Tsunami models underestimated shockwave from Tonga eruption
- Atmospheric shockwave amplified waves across Pacific
- Models unable to factor in shockwave's boost
- Calls to reassess tsunami risk from other volcanoes
The volcanic eruption in Tonga this month unleashed an atmospheric shockwave that radiated out at close to the speed of sound, pushing large waves across the Pacific to the shores of Japan and Peru, thousands of kilometres away.
Forecasting models and warning systems, designed primarily to assess earthquake-triggered waves, did not account for the boosting effects of the shockwave. It was a critical flaw in these systems, scientists said, leaving them unable to predict exactly when the waves would hit land.
Volcano-triggered tsunamis have been rare in modern history, and the shockwave from Tonga's volcano was among the largest ever recorded, similar to the one produced by the 1883 eruption of Krakatoa.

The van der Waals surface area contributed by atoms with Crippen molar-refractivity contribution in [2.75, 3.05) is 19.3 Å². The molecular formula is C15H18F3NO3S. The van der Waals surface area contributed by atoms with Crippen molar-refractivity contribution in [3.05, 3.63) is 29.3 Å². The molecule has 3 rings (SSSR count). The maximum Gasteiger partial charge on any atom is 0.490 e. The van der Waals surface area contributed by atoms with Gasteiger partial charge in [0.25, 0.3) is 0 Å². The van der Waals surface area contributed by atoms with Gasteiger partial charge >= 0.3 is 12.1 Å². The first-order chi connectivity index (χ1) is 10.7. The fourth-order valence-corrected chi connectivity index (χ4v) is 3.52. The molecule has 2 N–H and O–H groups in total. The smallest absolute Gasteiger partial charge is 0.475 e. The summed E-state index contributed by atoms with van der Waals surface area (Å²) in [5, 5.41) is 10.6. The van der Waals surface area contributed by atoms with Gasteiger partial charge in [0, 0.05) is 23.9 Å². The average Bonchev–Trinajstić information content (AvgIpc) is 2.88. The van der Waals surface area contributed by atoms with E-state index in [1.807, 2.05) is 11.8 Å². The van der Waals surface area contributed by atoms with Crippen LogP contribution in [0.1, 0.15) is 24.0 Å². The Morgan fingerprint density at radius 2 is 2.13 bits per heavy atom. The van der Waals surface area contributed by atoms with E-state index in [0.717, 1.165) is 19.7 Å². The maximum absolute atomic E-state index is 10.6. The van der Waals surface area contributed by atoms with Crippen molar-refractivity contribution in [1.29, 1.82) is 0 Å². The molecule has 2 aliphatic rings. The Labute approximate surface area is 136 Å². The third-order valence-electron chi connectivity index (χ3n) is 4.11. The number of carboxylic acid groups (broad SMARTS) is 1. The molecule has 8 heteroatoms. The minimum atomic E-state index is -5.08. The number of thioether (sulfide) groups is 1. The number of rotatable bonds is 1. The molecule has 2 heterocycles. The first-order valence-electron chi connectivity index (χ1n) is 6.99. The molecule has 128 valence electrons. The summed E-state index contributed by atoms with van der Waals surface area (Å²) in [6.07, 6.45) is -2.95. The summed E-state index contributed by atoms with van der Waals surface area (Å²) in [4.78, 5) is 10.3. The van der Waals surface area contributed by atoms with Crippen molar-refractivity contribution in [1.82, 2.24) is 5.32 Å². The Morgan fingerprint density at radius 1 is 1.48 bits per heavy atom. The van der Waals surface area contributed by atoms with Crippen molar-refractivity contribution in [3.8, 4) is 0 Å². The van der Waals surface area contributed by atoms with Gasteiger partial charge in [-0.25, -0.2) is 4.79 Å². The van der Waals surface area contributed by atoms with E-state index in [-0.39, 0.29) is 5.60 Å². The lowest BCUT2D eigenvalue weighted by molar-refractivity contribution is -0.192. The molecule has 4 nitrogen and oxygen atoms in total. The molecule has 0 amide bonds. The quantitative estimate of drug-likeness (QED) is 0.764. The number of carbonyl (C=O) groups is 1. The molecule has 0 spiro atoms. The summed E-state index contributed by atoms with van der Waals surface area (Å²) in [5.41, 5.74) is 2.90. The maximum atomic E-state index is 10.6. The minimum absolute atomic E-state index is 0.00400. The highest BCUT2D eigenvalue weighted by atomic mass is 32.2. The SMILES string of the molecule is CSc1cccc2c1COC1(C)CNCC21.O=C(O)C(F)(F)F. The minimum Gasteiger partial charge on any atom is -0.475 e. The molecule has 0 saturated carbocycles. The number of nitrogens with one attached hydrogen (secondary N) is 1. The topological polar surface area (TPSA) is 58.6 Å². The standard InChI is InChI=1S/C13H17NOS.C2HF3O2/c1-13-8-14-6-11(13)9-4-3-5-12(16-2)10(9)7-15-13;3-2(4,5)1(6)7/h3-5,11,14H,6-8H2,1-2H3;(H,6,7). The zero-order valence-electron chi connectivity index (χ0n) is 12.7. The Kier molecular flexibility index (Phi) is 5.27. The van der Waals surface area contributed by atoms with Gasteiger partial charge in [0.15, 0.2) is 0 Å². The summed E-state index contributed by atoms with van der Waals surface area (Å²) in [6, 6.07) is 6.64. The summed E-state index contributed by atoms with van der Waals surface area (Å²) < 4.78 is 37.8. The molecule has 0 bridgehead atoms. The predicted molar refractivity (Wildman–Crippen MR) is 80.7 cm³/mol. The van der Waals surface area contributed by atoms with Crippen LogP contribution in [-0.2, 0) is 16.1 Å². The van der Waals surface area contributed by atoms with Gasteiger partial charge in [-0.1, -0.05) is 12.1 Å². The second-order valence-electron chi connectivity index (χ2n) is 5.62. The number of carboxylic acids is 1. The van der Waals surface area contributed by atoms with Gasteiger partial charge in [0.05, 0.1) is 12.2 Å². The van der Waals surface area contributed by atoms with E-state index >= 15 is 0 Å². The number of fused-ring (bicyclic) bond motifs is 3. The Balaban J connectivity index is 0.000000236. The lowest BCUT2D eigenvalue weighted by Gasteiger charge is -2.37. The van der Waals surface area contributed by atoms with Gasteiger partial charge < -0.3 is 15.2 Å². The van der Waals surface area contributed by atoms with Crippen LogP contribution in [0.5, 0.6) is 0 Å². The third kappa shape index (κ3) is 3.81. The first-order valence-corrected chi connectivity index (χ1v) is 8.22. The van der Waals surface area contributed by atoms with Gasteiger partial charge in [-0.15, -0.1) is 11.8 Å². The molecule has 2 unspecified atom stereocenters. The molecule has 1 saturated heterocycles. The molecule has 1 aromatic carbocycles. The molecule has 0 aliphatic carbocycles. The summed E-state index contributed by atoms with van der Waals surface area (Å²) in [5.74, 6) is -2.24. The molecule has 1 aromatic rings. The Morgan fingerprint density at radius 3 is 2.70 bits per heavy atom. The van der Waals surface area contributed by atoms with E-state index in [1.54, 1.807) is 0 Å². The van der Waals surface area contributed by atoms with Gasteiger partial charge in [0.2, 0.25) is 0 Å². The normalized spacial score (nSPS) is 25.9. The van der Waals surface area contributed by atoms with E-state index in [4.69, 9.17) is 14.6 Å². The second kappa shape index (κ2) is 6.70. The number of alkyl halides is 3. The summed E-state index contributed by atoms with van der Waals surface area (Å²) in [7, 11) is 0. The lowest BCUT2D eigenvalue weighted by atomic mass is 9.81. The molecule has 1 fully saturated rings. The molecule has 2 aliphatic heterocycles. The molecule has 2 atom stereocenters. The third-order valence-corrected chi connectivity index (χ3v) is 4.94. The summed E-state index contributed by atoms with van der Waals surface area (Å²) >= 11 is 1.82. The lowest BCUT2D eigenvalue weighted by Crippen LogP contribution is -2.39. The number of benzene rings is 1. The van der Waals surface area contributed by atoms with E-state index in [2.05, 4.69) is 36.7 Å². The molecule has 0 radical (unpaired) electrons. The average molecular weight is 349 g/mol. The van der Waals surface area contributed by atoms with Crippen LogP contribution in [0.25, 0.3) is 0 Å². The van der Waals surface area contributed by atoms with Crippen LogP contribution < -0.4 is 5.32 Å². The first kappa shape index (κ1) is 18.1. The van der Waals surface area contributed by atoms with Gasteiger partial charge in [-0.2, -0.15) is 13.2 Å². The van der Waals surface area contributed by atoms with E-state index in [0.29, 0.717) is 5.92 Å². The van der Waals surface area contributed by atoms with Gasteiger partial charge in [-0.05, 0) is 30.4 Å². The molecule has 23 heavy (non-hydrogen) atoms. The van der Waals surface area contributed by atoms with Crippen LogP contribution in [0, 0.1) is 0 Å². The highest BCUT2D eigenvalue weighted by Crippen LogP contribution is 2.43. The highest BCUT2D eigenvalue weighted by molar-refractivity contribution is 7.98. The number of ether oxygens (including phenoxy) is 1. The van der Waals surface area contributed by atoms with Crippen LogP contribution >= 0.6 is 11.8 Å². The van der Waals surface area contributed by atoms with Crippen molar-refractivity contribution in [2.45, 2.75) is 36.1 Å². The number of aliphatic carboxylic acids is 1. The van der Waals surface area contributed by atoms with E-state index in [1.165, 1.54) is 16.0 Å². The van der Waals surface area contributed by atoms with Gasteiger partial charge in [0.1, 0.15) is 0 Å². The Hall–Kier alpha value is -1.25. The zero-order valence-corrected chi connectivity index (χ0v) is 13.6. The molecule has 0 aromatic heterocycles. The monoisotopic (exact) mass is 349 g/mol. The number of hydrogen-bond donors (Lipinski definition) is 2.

Prior to the 2018 tsunami that followed the eruption of Anak Krakatau, a tsunami set off by a volcano had not happened in the ocean in more than a century. Rather, 90 percent of tsunamis are triggered by earthquakes.
Tsunami waves, driven by gravity, travel at around 200 metres (660 feet) per second - roughly the speed of a jetliner. But the shockwave from Tonga's volcano had moved at more than 300 metres per second and was so powerful, scientists said, that it caused the atmosphere to ring like a bell.